Well, I guess I'm the rebel here, but.... I could not get into this book. It wasn't the authors' style of writing that I didn't like; it was the main character Becky that I couldn't bring myself to care about. I stopped at page 170. Hopefully, she got some scruples by the end.
The main character Becky was a very shallow, manipulative, immoral, two-faced person, not to mention a compulsive liar. A few examples from the book: when she sits buy a man on public transportation she comments on his wearing very old 501s and white tennis shoes & how disgusting it is; when she dated a man with religious beliefs about not having premarital sex- he wouldn't take advantage of her and later she makes fun of him to her friend; she lies to most anyone she meets about anything and everything. All through the book she is constantly thinking about herself and whenever anyone else speaks to her she doesn't pay any attention to them and just makes up things to tell them. After reading all the reviews on Amazon.com I found I wasn't the only one who thought this.
Great pool read--even really fun for teens in a chick-lit way. No vivid sex (although there are some references), very few bad words, and a redeeming message. I am looking forward to the others.
This book is so reminiscent of "Bridget Jones Diary" and a delight to read. Very light, humorous reading. A great summer read. I recommend this book to anyone who is ready to sit down and forget about their worries.
Becky Bloomwood is an indisputable shopaholic. She is in debt up to her ears, yet keeps refusing to respond to her debtors. While this should not be and doesn't sound funny -- it is! How she gets out of this dilemma is unexpected and surprising. Just when you think she's down for the count, she rises! Unfortunately, being that she is in England, some of the shops she speaks about aren't familiar to me, but any American can picture another high-end shop or brand in its place and come out understanding Becky full well. (I was in England and in London once, but I didn't shop at the stores that are mentioned, except for Marks and Spencer, and I get the feeling Marks and Spencer [which is somewhat like Macy's here]is not "posh" enough for Rebecca Bloomwood.)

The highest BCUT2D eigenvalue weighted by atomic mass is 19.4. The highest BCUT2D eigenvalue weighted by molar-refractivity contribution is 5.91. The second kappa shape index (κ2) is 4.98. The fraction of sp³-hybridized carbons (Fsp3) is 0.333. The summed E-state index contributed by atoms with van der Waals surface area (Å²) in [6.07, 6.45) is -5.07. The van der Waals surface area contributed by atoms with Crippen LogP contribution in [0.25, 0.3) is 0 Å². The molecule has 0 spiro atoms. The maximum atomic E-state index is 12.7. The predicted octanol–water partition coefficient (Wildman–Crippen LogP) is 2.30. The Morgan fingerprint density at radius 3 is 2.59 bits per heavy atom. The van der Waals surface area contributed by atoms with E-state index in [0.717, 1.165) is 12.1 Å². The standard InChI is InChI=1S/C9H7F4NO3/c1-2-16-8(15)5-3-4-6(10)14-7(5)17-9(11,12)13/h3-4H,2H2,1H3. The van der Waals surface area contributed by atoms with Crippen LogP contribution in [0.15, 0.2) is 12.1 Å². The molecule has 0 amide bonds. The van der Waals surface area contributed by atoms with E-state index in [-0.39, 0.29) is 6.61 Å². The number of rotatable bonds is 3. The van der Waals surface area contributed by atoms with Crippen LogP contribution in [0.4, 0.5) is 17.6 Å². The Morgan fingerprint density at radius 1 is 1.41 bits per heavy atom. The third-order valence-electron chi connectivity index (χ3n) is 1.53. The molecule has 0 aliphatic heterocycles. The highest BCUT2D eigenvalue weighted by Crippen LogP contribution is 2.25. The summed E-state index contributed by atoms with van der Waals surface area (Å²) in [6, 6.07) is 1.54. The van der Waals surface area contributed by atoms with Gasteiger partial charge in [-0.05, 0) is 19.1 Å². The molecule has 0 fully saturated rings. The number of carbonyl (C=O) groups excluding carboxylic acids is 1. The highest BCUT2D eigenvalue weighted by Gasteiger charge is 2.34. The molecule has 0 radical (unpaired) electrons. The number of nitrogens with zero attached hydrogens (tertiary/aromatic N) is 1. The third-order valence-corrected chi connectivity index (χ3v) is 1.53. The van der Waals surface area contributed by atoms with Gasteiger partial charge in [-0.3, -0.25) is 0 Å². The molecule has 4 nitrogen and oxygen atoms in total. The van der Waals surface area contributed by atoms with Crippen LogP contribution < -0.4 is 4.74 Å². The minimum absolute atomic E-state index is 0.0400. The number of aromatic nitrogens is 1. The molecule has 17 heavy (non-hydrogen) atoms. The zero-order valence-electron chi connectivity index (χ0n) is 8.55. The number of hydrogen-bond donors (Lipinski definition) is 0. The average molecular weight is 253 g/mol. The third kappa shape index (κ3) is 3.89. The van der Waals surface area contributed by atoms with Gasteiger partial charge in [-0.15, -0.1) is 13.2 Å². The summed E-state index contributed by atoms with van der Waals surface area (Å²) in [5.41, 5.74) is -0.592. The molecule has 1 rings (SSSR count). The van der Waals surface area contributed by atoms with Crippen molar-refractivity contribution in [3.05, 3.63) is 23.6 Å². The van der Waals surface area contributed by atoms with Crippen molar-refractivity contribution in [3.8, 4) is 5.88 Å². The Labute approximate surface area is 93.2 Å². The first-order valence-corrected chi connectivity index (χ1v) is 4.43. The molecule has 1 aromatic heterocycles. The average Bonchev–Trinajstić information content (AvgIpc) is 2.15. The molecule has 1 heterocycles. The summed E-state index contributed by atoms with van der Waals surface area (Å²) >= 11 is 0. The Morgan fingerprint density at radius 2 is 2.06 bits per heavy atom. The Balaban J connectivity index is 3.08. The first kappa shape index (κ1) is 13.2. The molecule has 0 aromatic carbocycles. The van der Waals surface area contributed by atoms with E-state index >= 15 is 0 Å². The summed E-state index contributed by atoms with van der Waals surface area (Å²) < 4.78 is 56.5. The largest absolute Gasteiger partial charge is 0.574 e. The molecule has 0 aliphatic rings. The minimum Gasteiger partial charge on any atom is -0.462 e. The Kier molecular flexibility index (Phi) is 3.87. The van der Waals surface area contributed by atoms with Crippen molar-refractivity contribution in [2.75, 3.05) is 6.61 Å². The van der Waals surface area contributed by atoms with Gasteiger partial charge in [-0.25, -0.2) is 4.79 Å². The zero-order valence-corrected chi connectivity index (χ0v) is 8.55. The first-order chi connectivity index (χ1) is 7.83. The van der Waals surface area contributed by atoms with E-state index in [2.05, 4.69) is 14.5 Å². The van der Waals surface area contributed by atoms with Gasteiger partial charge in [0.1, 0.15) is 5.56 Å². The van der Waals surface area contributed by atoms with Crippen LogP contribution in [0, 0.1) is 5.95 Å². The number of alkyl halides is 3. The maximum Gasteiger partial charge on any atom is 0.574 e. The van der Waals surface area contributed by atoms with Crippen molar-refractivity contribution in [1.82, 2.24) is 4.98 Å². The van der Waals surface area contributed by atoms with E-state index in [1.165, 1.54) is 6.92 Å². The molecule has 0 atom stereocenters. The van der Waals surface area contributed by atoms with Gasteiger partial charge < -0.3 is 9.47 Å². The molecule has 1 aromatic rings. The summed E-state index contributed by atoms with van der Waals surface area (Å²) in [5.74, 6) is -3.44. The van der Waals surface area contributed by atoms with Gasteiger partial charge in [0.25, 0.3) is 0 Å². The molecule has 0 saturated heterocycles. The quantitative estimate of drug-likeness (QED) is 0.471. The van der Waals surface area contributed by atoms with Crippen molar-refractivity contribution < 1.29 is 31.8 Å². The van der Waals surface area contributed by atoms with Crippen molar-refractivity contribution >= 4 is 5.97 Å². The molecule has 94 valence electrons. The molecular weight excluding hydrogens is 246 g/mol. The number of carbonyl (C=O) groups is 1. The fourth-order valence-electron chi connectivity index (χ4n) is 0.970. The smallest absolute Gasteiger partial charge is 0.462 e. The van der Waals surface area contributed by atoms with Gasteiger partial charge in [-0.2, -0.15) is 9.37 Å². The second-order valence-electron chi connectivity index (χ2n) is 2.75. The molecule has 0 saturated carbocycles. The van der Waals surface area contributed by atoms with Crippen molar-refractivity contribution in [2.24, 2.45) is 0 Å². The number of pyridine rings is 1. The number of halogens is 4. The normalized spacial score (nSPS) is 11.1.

This book was ok. The author has good plot development, but the characters are totally unrelatable, at least to me. Obviously someone relates to out of control spending and racking up thousands of dollars in debt, all while throwing out Visa bills and ignoring calls from the bank, or the book wouldn't be so popular. I found myself wanting to shake the main character and scream at her, "What are you thinking?!" I wouldn't recommend this book to anyone I know, but I wouldn't discourage someone from reading it if they expressed an interest because there were parts that were funny. Just not really my style. I guess I'm too responsible to enjoy a book like this.
Hilarious, quirky and fun to read. You'll love it.